Governor Cuomo releases his state budget proposal next Tuesday, and many will be watching to see what it contains and how the numbers will add up.
The governor is expected to detail a more than $2 billion dollar tax cut plan that includes business tax reductions and a multi stepped plan to freeze property taxes for two years. Cuomo will also reveal how much money he wants to spend on education. He’s said he’ll recommend an increase in school aid, by perhaps as much as 5% over last year. But he’s promised to not raise overall spending in the state budget above 2%.
EJ McMahon, with the fiscally conservative think tank The Empire Center, says to make things even more challenging, the governor’s budget office has said the state still faces a structural $1.7 billion dollar deficit. McMahon says he’ll be looking to see how it all adds up.
“What would he cut in order to hold spending growth to 2%?” McMahon asks.
But Governor Cuomo has said he doesn’t plan on cutting anything. He believes he can finance it all by holding the growth of spending to zero in other parts of the budget. McMahon points out that the state workforce, under terms of its contracts, will get raises this year and next for the first time in several years. Cuomo promised in exchange that there would be no lay offs, so any savings would have to come from attrition.
McMahon says this year’s budget is financed in part by a one billion dollar raid from the state insurance fund. He says expect another one shot revenue source, to materialize.
McMahon predicts Cuomo will have difficulty hitting his spending targets “if you don’t have some sort of marvelous infusion of new funds from the outside”.
McMahon says he also wants to see details of the Governor’s plan to freeze property taxes. Cuomo laid out a broad plan early in January to subsidize local governments and schools who freeze taxes, as long as they consolidate services in the second year of the plan. McMahon says some of the plan, as outlined “doesn’t make sense”.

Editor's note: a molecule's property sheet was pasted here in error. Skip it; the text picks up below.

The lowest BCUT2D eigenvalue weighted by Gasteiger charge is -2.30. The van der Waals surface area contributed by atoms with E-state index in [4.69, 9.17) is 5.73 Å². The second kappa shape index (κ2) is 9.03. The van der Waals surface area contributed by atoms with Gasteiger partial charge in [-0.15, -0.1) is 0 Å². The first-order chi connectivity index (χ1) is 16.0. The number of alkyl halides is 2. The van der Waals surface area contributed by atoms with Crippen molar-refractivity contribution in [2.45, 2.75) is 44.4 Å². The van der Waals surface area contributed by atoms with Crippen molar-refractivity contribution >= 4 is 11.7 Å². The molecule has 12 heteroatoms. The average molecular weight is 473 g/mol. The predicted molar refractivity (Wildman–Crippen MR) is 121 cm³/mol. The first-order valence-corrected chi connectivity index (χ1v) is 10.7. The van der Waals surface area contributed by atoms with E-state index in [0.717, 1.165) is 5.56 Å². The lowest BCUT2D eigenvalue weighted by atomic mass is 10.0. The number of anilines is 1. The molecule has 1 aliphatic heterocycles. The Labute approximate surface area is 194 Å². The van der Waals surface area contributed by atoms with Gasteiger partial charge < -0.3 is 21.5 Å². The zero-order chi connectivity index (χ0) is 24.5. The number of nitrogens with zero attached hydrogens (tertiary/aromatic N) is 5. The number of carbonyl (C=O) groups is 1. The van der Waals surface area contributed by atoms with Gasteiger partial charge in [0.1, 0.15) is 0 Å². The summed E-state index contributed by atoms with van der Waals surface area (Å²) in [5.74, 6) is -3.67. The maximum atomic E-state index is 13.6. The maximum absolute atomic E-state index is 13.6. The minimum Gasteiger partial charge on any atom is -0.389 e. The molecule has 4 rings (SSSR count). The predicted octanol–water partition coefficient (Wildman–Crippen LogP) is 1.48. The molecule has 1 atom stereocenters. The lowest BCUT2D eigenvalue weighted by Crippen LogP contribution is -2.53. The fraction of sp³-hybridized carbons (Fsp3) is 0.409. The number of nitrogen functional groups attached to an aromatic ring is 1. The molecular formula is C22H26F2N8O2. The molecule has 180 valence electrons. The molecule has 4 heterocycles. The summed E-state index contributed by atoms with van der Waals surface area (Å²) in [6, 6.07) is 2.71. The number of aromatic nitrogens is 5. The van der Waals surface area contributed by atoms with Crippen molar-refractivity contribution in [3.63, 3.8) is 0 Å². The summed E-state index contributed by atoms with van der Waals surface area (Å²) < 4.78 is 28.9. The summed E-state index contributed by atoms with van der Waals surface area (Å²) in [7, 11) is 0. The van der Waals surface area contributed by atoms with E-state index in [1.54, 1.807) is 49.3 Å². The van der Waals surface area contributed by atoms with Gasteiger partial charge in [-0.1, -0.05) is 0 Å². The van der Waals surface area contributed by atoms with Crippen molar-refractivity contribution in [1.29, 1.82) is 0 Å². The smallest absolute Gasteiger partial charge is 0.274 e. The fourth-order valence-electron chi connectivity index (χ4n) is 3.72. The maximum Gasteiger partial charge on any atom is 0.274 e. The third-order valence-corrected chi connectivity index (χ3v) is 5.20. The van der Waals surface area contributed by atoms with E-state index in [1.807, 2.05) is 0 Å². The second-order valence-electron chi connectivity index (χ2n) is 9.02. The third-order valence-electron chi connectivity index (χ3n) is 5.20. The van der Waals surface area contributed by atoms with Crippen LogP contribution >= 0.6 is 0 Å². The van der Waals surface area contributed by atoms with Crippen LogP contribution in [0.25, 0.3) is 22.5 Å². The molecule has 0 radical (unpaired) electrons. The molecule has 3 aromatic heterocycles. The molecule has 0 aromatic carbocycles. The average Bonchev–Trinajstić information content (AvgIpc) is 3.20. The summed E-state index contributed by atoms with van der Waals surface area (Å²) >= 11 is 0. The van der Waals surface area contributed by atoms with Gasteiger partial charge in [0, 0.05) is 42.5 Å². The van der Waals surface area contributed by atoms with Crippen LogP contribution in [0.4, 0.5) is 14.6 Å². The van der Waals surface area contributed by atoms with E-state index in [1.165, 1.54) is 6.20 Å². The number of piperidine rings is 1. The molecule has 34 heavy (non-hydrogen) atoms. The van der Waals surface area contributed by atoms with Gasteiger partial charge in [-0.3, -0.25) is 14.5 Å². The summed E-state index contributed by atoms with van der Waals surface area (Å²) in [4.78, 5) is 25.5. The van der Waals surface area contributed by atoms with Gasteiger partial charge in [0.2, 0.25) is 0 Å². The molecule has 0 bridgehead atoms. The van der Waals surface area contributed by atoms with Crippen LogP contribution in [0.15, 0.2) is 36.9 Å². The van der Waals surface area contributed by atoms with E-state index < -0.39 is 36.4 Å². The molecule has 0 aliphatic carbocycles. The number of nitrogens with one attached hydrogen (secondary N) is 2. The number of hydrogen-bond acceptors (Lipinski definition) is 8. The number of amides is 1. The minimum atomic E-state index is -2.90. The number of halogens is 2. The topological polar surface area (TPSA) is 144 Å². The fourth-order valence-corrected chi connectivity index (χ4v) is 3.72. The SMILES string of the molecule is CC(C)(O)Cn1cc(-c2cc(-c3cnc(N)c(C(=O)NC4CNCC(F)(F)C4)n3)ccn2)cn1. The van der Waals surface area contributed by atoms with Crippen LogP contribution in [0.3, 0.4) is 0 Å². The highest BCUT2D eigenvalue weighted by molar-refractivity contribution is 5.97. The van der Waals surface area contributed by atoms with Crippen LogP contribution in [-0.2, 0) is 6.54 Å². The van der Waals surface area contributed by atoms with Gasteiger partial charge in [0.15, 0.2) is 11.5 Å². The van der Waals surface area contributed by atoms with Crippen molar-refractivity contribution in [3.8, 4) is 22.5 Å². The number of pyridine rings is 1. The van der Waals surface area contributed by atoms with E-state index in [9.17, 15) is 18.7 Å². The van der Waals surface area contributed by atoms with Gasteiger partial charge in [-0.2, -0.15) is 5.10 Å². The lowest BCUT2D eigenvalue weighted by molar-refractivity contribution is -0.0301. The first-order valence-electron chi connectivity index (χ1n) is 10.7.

Ron Deutsch, with the progressive leaning group New Yorkers for Fiscal Fairness, also wants to know more about the governor’s tax cut plans. Deutsch says he’d like to see the governor address income equality and poverty in his budget. He says those issues were absent from the State of the State, where Cuomo also proposed an estate tax cut that Deutsch says would benefit New York’s 200 richest families.
“The hope would be that the governor gets in line with some other national progressive leaders,” said Deutsch. “Like President Obama, Mayor deBlasio and even the Pope, who are all talking about income inequality, and addressing poverty, hunger and homelessness.”
The governor may not have to take on the Pope, but he may in his budget try to resolve a potential dispute with newly elected New York City Mayor Bill deBlasio over how to fund universal access to pre kindergarten. Mayor deBlasio would like to impose an income tax surcharge on the wealthiest New Yorkers, then earmark the money for the pre K programs. Cuomo has said he does not want to raise taxes in 2014, a year when the governor is up for re election. Cuomo did say in his State of the State speech, though that he shares the mayor’s ultimate goal.
“It’s time for New York State to have universal full day pre K statewide,” Cuomo said on January 8th.
The governor will also need to lay out exactly what would be included in his proposed $2B education bond act.
Meanwhile, 30 government reform groups wrote a letter to Cuomo, asking the governor to make good on his call for public campaign financing, and for an independent agency to enforce regulations by putting money for those plans in the budget.
“There’s really no way to move forward on enforcement or on public funding without funding to begin those programs,” said Karen Scharff with Citizen Action. “Even if they are going to take effect in future election cycles.”
She says if public campaign financing is to be partially funded by a taxpayer check off, for instance, it would need to be part of the budget now. Then, the check off option could appear on 2015 tax forms and fund the 2016 statewide election cycle.